Last Updated on March 4, 2019 by Sophie Nadeau
The small village of Malborough is found among the rolling hills of the South Hams. It’s home to the 13th century Church of All Saints, which is known locally as the Cathedral of the South Hams, and as being located on the highest point of the village its spire can be seen for miles around.
History of the Parish of Malborough
The sheer size of the Church of All Saints is a major clue that the Parish of Malborough was, in earlier times, a place of considerable importance and highly prosperous. The village of Malborough was the major settlement in the parish, during the late Middle Ages, which also included a number of small hamlets, and was serviced by the small estuary port of Salcombe situated some two miles away.
Today the roles have been completely reversed and Salcombe, close to the mouth of the Kingsbridge Estuary, has become a hive of activity, especially during the summer months, with tourists travelling far and wide to visit the popular destination and enjoy the water sports. Malborough, due to its inland position, is now a somewhat sleepy village apart from the through traffic en route to the coast.
The Church of All Saints, Malborough
It’s believed that the existing church, at Malborough, was founded c1200AD, a number of years before the village itself became officially documented in 1249. Prior to this date the settlement must have been part of one of the five Manors in the Parish that had been recorded in the Domesday Book (1086).
The late Norman font probably dates to the original construction of the church itself, c.1200AD, and is quite unusual in that the central column supports a ‘table-top’ (square) bowl.
The All Saints dedication was first used in the 19th century, possibly after the renovation, and to date no record has been discovered as to the Saint’s name that was used at the original consecration of the church. Like most ancient churches it underwent numerous alterations and additions; many of these occurring in the late 15th century.
Late Victorian Renovation of the Church of All Saints, Malborough
The church was heavily renovated between 1868 – 1870 and it was at this time that the decision was taken to remove the Rood Screen due to its poor condition. Two sections of this were salvaged and enclose the High Altar and the Sanctuary.
It was around the time of the 1868-70 renovation that the beautiful jewel-like stained glass windows were added in the North Aisle (above), and (below) the Lady Chapel. The many other windows are mostly clear making the church very bright and creating a wonderful luminosity.
The Oxford Movement and the ‘CologneAltar’
The chancel is home to an altar designed by the Anglican clergyman, Richard Hurrell Froude (1803-1836) who whilst at Oxford University became acquainted with John Keble and John Henry Newman and Edward Pusey.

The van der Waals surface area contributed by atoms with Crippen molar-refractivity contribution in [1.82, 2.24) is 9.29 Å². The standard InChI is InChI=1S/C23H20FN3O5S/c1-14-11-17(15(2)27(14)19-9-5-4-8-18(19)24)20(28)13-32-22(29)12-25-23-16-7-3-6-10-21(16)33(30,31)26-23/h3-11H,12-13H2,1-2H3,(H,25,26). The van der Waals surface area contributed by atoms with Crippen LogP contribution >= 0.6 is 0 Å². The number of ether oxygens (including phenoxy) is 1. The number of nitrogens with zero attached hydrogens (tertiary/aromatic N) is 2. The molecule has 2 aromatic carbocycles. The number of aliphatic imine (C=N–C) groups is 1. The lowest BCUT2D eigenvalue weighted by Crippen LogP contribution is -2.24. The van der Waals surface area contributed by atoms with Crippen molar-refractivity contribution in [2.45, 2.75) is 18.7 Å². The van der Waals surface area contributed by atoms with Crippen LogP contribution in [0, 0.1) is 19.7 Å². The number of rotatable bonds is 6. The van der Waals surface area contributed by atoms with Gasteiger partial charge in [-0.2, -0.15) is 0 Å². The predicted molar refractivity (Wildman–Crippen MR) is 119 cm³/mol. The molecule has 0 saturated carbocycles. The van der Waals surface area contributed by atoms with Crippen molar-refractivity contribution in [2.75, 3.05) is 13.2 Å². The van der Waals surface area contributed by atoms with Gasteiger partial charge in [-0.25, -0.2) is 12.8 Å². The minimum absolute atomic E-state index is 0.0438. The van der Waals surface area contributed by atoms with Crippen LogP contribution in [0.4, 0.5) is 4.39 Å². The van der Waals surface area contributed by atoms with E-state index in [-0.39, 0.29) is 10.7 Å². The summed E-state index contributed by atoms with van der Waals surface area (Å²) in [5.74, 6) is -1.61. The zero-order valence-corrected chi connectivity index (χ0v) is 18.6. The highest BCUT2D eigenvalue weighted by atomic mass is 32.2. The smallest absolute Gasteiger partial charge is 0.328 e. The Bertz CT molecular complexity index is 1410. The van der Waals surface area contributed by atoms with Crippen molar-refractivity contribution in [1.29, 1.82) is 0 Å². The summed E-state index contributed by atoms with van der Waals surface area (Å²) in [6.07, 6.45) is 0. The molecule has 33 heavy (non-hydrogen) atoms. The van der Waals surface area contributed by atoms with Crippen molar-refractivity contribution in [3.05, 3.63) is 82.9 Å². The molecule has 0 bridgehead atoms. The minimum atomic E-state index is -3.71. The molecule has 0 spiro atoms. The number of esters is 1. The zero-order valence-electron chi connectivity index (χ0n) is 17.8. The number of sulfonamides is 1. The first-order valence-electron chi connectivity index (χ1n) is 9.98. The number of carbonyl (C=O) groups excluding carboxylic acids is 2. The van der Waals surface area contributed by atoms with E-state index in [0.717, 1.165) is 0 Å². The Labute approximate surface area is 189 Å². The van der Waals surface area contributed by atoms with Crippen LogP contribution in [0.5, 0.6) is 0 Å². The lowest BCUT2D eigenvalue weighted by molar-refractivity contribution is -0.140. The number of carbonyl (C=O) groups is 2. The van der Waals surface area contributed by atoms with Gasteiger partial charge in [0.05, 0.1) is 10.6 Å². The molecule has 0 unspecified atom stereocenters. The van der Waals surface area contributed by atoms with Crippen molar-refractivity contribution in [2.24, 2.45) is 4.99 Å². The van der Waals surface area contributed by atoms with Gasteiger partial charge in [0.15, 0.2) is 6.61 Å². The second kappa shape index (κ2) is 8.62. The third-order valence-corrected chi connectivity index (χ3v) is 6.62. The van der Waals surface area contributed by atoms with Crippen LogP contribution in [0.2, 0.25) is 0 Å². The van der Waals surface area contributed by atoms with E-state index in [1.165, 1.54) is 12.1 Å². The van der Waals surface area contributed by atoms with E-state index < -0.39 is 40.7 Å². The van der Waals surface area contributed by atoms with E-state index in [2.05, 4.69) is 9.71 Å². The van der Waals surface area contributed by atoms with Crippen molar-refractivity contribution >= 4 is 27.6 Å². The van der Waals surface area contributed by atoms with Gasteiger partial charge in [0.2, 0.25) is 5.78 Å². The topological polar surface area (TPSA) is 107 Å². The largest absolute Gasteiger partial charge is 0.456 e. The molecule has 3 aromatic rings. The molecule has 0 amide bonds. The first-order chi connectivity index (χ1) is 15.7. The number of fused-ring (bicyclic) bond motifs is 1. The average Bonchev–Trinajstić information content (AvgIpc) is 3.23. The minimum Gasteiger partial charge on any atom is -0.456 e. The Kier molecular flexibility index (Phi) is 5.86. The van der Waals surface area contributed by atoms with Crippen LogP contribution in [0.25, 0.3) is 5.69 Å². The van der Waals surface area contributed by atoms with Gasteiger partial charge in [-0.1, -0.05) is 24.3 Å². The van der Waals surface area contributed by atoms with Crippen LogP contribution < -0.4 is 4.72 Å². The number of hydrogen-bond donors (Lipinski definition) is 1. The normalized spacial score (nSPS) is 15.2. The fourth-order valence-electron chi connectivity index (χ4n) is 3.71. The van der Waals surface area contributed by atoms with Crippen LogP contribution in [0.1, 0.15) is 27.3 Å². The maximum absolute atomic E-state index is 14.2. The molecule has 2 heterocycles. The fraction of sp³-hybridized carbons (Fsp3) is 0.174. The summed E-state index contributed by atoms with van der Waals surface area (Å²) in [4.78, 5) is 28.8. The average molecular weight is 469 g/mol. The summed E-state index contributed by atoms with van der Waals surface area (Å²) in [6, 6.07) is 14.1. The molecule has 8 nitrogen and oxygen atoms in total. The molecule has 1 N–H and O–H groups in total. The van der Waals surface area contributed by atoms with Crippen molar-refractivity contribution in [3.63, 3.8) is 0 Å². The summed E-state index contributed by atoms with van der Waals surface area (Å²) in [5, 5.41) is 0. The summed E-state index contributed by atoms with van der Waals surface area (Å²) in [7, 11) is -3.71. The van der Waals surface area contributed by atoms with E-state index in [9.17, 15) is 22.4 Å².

The group formed the Oxford Movement in 1833 which sought to renew ‘catholic’ influence within the Church of England. This led to the increased importance of ceremony and ritual within the Anglican church worship; and consequently, the creation of ever more decorative and ornate church interiors harking back to the Medieval period and the Gothic style.
Later examples of churches whose decor was heavily influenced by the Oxford Movement include the Church of St Petroc Minor at Little Petherick and the Rood Screen by F C Eden at the Church of St Protus and St Hyacinth at Blisland.
The Malborough altar was inspired by Froude’s visit to the High Altar (c.1322) at Cologne Cathedral and is an early example Gothic Revival Style. Sadly, Richard Hurrell Froude never saw his altar and the stone reredos that was completed c.1840. He died in 1836, at the age of just 33, from a disease, tuberculosis, that had plagued him throughout his short life.
And finally … An Ancient Altar Cloth in South Devon
Perhaps the most exciting object to be found at the Church of All Saints in Malborough is an ancient altar cloth that can be viewed in a glass case as you enter the church on the left-hand side.
It’s a large complete altar frontal but unfortunately is not possible to photograph clearly as the glass is highly reflective. The altar cloth was made up in the late 16th century using two 15th century copes (ie. liturgical mantles) and comprises of figures of saints and figures of cherubim, a typically medieval motif, such as the one illustrated above.
The delicate needlepoint of the copes was, perhaps, the work of nuns living at Cornworthy Priory during the 15th century.
It seems miraculous that the fabric, although severely worn, has survived in the church for which it was created for over five hundred years and somehow escaped the wrath of the Elizabethan iconoclasts, and then the Interregnum under Oliver Cromwell.
The story of this amazing altarpiece doesn’t end here. With the installation of the new Froude Altar, the cloth became surplus to requirements and was stowed in a space between the new altar and stone reredos. It was subsequently rediscovered towards the end of the 19th century and taken to the vicarage. For a period of time, it’s alleged that it was used as a covering for sacks of potatoes in the vicarage outbuilding!
Bigbury-on-Sea – with a fabulous sandy beach, an island with a 14th-century pub and a stunning Art Deco hotel there’s certainly plenty to see.
Buckfast Abbey – is located on the fringes of Dartmoor and the impressive Abbey was constructed on a shoestring by a few Benedictine monks who undertook much of the building work themselves.
Hope Cove – with two sandy beaches and numerous places to eat it’s a great place to visit.
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